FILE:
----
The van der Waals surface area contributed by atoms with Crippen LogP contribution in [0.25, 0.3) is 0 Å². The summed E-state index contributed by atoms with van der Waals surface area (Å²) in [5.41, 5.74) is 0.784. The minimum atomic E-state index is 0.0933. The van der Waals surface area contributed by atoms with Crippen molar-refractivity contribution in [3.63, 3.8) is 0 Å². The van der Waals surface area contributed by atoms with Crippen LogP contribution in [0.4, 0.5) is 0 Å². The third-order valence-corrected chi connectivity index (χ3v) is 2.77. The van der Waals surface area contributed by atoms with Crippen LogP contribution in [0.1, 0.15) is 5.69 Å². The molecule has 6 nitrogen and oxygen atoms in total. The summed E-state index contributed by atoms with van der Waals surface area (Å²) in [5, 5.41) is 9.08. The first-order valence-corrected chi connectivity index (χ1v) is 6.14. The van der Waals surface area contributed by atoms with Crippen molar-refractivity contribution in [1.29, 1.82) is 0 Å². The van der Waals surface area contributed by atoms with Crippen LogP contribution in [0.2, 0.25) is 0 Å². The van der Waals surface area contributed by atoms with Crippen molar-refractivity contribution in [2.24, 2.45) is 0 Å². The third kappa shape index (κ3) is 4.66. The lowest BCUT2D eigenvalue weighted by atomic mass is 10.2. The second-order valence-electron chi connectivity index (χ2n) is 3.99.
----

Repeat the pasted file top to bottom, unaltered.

The van der Waals surface area contributed by atoms with Crippen LogP contribution in [0.25, 0.3) is 0 Å². The summed E-state index contributed by atoms with van der Waals surface area (Å²) in [5.41, 5.74) is 0.784. The minimum atomic E-state index is 0.0933. The van der Waals surface area contributed by atoms with Crippen molar-refractivity contribution in [3.63, 3.8) is 0 Å². The van der Waals surface area contributed by atoms with Crippen LogP contribution in [0.4, 0.5) is 0 Å². The third-order valence-corrected chi connectivity index (χ3v) is 2.77. The van der Waals surface area contributed by atoms with Crippen LogP contribution in [0.1, 0.15) is 5.69 Å². The molecule has 6 nitrogen and oxygen atoms in total. The summed E-state index contributed by atoms with van der Waals surface area (Å²) in [5, 5.41) is 9.08. The first-order valence-corrected chi connectivity index (χ1v) is 6.14. The van der Waals surface area contributed by atoms with Crippen molar-refractivity contribution in [1.29, 1.82) is 0 Å². The van der Waals surface area contributed by atoms with Crippen LogP contribution in [0.2, 0.25) is 0 Å². The van der Waals surface area contributed by atoms with Crippen molar-refractivity contribution in [2.24, 2.45) is 0 Å². The third kappa shape index (κ3) is 4.66. The lowest BCUT2D eigenvalue weighted by atomic mass is 10.2. The second-order valence-electron chi connectivity index (χ2n) is 3.99.